Abstract 16264: Chronic Renal Insufficiency Predicts Decreased Improvement in Steady State Exercise Level During Cardiac Rehabilitation
Introduction: The correlation between renal insufficiency and increased cardiovascular disease-related mortality is well established. Cardiac rehabilitation (CR) is known to improve exercise capacity, quality of life (QOL), and risk factors in patients with coronary artery disease (CAD). However, the data on the benefits of CR in patients with renal insufficiency are sparse.
Hypothesis: We assessed the hypothesis that patients with baseline glomerular filtration rate (GFR) <60 ml/min per 1.73 m2 see a similar improvement in exercise capacity, QOL, and risk factors during cardiac rehabilitation compared to patients with a GFR ≥ 60 ml/min per 1.73 m2.
Methods: A total of 792 participants of a CR program were retrospectively studied and baseline demographics and risk factors were recorded at the start of CR. GFR, lipid profile, body mass index (BMI), and QOL were calculated pre and post CR. Steady state exercise levels (metabolic equivalents - METs) were calculated at each session.
Results: Patients with GFR <60 ml/min per 1.73 m2 significantly improved their MET levels, albeit to a lesser degree than patients with GFR ≥ 60 ml/min per 1.73 m2, as well as QOL, weight, BMI, and lipid profile. Baseline GFR <60 ml/min per 1.73 m2 was a significant predictor of decreased improvement in MET levels, controlling for age, gender, BMI as well as, abnormal systolic and diastolic function. The increase in peak MET level in patients with a baseline GFR <60 (Δ1.8, p<0.05) was lower than the increase in peak MET in patients with a baseline GFR 60-89 (Δ2.7, p<0.05) and patients with a baseline GFR ≥ 90 (Δ2.8, p<0.05, see Table).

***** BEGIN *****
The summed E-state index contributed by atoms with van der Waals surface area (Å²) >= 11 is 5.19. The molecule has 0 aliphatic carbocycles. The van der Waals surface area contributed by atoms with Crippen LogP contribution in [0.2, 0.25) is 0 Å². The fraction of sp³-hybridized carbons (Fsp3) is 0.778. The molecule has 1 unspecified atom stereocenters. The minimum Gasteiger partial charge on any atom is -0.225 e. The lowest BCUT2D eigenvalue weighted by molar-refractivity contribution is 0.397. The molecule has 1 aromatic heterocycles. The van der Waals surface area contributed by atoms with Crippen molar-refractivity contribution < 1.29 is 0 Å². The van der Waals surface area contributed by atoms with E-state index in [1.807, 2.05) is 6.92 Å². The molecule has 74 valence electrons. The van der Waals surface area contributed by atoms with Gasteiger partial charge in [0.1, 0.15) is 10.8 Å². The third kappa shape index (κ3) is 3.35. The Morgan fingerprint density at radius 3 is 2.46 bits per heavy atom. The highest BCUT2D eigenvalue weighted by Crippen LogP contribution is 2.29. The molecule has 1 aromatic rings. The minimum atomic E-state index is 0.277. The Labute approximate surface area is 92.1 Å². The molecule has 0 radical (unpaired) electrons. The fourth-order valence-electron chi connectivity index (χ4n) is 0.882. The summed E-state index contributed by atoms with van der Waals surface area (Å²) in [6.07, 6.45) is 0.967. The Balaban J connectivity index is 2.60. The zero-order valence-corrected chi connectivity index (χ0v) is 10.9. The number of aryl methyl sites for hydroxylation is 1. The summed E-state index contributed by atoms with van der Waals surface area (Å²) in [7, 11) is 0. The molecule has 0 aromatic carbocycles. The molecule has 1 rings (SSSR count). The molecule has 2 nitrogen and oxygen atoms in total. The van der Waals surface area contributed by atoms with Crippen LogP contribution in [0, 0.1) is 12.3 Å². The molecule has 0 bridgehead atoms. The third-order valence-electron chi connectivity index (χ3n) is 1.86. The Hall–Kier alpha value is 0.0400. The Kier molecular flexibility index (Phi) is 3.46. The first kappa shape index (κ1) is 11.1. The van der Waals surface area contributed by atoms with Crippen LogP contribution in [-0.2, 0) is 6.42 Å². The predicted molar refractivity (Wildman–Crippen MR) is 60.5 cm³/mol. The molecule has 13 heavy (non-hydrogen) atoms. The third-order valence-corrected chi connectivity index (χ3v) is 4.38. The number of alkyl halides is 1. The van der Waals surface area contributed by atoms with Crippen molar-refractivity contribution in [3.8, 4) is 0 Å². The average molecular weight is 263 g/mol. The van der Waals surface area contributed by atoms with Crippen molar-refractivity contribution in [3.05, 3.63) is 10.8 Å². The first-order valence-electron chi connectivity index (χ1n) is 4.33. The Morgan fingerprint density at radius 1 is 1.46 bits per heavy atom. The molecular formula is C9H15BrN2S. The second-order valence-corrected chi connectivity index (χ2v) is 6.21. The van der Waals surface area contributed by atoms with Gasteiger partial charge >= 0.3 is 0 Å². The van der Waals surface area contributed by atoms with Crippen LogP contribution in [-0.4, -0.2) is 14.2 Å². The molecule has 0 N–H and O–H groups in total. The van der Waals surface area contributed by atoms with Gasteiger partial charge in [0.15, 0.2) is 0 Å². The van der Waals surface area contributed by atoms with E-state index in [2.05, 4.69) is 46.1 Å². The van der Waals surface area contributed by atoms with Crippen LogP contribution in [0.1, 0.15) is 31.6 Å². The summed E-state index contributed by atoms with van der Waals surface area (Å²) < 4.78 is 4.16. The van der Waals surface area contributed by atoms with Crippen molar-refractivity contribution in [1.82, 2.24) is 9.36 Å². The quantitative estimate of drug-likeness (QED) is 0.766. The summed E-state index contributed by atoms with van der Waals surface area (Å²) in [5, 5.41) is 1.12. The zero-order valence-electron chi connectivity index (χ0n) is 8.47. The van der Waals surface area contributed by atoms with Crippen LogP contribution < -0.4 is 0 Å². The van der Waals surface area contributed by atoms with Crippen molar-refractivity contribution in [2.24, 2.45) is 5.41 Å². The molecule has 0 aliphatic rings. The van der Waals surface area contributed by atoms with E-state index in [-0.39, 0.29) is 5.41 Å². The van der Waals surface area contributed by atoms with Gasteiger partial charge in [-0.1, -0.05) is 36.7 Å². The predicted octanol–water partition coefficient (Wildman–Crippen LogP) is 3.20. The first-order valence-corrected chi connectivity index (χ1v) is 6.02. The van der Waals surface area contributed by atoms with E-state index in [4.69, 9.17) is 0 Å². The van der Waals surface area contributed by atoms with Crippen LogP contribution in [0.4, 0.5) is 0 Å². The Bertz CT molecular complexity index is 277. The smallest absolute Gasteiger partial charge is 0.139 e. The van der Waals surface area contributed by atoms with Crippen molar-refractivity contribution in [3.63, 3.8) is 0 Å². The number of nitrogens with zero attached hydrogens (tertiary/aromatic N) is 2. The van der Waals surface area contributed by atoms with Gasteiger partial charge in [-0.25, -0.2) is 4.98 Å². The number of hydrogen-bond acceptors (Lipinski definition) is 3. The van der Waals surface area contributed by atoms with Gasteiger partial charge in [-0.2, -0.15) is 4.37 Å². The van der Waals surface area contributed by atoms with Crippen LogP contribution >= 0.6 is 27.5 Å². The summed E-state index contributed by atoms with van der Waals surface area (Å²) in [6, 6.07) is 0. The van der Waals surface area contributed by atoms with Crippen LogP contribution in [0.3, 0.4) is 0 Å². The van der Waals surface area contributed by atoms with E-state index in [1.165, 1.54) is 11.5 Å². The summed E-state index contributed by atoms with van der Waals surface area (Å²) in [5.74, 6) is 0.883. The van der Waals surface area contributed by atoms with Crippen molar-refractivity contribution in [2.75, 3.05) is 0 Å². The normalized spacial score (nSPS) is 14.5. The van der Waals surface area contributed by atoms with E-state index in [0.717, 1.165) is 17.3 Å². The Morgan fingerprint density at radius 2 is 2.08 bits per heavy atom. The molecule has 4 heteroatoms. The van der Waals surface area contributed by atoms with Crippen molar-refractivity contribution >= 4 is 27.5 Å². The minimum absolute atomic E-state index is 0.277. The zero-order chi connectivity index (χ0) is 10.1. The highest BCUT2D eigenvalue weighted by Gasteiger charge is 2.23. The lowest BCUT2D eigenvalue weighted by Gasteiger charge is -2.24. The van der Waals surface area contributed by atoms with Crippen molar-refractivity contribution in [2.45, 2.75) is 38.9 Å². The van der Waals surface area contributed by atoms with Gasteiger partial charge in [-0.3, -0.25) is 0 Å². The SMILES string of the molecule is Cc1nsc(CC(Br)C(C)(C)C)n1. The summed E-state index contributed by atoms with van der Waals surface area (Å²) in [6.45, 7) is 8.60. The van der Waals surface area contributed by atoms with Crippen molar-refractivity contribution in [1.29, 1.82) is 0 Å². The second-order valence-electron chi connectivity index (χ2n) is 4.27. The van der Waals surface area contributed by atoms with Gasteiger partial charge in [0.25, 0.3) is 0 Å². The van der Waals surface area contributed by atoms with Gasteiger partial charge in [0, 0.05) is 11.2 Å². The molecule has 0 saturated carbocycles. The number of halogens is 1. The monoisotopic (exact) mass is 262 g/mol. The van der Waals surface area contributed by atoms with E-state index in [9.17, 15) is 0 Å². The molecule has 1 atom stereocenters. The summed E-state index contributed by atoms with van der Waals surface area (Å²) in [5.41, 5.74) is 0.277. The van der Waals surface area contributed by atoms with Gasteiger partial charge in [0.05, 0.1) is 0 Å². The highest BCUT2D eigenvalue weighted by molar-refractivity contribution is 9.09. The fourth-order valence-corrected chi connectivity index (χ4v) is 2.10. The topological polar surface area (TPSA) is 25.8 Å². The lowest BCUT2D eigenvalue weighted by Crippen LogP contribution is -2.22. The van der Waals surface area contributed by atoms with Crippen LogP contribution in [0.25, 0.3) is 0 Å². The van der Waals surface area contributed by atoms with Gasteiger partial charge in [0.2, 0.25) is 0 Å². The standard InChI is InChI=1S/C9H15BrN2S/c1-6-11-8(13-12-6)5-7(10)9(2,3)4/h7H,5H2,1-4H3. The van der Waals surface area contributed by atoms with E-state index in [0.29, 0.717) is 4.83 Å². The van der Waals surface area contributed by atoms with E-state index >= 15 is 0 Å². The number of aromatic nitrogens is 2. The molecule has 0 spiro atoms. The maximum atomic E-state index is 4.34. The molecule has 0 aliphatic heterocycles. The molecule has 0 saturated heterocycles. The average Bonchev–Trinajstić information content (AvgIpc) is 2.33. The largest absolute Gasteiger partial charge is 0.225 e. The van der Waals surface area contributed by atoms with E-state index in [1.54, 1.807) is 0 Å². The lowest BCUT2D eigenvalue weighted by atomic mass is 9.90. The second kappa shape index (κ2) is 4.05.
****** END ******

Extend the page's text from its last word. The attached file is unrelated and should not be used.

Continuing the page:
Conclusion: Patients with renal insufficiency and baseline GFR <60 derive a significant benefit in their exercise capacity, QOL and lipid profile although not to the same extent as those with normal renal function.
- © 2013 by American Heart Association, Inc.